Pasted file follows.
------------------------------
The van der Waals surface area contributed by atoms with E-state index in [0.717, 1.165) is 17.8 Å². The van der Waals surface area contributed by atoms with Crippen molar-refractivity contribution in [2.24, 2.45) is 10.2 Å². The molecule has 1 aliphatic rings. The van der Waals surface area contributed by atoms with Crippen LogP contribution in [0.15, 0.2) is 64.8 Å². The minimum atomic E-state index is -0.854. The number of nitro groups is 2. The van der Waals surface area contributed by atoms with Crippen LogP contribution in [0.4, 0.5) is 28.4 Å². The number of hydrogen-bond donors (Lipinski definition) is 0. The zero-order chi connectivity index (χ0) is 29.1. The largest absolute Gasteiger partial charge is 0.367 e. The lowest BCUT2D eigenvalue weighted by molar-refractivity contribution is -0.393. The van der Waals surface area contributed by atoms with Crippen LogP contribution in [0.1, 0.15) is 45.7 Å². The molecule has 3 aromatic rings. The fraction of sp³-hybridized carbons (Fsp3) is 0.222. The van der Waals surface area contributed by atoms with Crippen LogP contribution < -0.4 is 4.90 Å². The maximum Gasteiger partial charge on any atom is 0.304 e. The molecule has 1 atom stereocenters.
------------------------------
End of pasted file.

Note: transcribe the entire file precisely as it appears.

The van der Waals surface area contributed by atoms with E-state index in [0.717, 1.165) is 17.8 Å². The van der Waals surface area contributed by atoms with Crippen molar-refractivity contribution in [2.24, 2.45) is 10.2 Å². The molecule has 1 aliphatic rings. The van der Waals surface area contributed by atoms with Crippen LogP contribution in [0.15, 0.2) is 64.8 Å². The minimum atomic E-state index is -0.854. The number of nitro groups is 2. The van der Waals surface area contributed by atoms with Crippen LogP contribution in [0.4, 0.5) is 28.4 Å². The number of hydrogen-bond donors (Lipinski definition) is 0. The zero-order chi connectivity index (χ0) is 29.1. The largest absolute Gasteiger partial charge is 0.367 e. The lowest BCUT2D eigenvalue weighted by molar-refractivity contribution is -0.393. The van der Waals surface area contributed by atoms with Crippen LogP contribution in [0.1, 0.15) is 45.7 Å². The molecule has 3 aromatic rings. The fraction of sp³-hybridized carbons (Fsp3) is 0.222. The van der Waals surface area contributed by atoms with Crippen LogP contribution < -0.4 is 4.90 Å². The maximum Gasteiger partial charge on any atom is 0.304 e. The molecule has 1 atom stereocenters.